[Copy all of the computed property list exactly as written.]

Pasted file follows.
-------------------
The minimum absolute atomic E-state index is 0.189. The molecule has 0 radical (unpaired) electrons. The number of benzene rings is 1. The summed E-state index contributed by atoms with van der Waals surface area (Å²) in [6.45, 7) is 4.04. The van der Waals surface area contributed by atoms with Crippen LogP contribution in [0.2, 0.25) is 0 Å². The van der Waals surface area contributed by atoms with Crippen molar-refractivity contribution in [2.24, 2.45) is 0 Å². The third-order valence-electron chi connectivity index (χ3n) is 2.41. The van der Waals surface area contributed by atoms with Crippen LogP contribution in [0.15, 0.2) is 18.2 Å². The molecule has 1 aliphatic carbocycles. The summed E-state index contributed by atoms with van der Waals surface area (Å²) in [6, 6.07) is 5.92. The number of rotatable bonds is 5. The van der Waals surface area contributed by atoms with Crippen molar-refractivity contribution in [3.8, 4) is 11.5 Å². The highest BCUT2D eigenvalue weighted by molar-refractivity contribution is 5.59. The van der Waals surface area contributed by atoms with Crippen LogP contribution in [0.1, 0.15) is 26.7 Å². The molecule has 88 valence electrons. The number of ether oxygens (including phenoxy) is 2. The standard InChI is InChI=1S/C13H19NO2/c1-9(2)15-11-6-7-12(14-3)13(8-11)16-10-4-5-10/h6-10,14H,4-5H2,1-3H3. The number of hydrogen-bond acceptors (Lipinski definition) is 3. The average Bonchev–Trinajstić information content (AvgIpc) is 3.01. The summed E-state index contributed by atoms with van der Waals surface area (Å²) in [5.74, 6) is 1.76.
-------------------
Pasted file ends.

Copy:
The minimum absolute atomic E-state index is 0.189. The molecule has 0 radical (unpaired) electrons. The number of benzene rings is 1. The summed E-state index contributed by atoms with van der Waals surface area (Å²) in [6.45, 7) is 4.04. The van der Waals surface area contributed by atoms with Crippen LogP contribution in [0.2, 0.25) is 0 Å². The van der Waals surface area contributed by atoms with Crippen molar-refractivity contribution in [2.24, 2.45) is 0 Å². The third-order valence-electron chi connectivity index (χ3n) is 2.41. The van der Waals surface area contributed by atoms with Crippen LogP contribution in [0.15, 0.2) is 18.2 Å². The molecule has 1 aliphatic carbocycles. The summed E-state index contributed by atoms with van der Waals surface area (Å²) in [6, 6.07) is 5.92. The number of rotatable bonds is 5. The van der Waals surface area contributed by atoms with Crippen molar-refractivity contribution in [3.8, 4) is 11.5 Å². The highest BCUT2D eigenvalue weighted by molar-refractivity contribution is 5.59. The van der Waals surface area contributed by atoms with Crippen LogP contribution in [0.1, 0.15) is 26.7 Å². The molecule has 88 valence electrons. The number of ether oxygens (including phenoxy) is 2. The standard InChI is InChI=1S/C13H19NO2/c1-9(2)15-11-6-7-12(14-3)13(8-11)16-10-4-5-10/h6-10,14H,4-5H2,1-3H3. The number of hydrogen-bond acceptors (Lipinski definition) is 3. The average Bonchev–Trinajstić information content (AvgIpc) is 3.01. The summed E-state index contributed by atoms with van der Waals surface area (Å²) in [5.74, 6) is 1.76.